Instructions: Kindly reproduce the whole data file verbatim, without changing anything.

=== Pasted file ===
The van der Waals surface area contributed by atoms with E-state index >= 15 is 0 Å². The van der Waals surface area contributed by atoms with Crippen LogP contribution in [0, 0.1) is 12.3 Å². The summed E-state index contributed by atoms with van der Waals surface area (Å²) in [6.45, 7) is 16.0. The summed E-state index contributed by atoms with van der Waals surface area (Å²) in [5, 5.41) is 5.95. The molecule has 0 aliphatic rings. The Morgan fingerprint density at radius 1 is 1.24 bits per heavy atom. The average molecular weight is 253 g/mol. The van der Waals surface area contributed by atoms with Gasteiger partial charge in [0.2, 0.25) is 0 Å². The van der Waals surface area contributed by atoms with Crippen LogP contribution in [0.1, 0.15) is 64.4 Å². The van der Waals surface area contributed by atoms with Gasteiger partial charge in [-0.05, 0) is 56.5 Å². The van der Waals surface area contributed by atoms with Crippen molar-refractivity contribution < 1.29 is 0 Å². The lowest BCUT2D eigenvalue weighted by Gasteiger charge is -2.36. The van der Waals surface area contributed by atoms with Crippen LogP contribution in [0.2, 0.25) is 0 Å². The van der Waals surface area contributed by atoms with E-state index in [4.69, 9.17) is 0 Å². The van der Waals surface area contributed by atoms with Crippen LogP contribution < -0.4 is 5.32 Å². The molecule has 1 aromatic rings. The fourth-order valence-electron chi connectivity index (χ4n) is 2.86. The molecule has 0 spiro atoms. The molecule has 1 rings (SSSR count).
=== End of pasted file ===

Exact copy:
The van der Waals surface area contributed by atoms with E-state index >= 15 is 0 Å². The van der Waals surface area contributed by atoms with Crippen LogP contribution in [0, 0.1) is 12.3 Å². The summed E-state index contributed by atoms with van der Waals surface area (Å²) in [6.45, 7) is 16.0. The summed E-state index contributed by atoms with van der Waals surface area (Å²) in [5, 5.41) is 5.95. The molecule has 0 aliphatic rings. The Morgan fingerprint density at radius 1 is 1.24 bits per heavy atom. The average molecular weight is 253 g/mol. The van der Waals surface area contributed by atoms with Gasteiger partial charge in [0.2, 0.25) is 0 Å². The van der Waals surface area contributed by atoms with Crippen LogP contribution in [0.1, 0.15) is 64.4 Å². The van der Waals surface area contributed by atoms with Gasteiger partial charge in [-0.05, 0) is 56.5 Å². The van der Waals surface area contributed by atoms with Crippen molar-refractivity contribution < 1.29 is 0 Å². The lowest BCUT2D eigenvalue weighted by Gasteiger charge is -2.36. The van der Waals surface area contributed by atoms with Crippen LogP contribution in [0.2, 0.25) is 0 Å². The van der Waals surface area contributed by atoms with E-state index in [4.69, 9.17) is 0 Å². The van der Waals surface area contributed by atoms with Crippen LogP contribution < -0.4 is 5.32 Å². The molecule has 1 aromatic rings. The fourth-order valence-electron chi connectivity index (χ4n) is 2.86. The molecule has 0 spiro atoms. The molecule has 1 rings (SSSR count).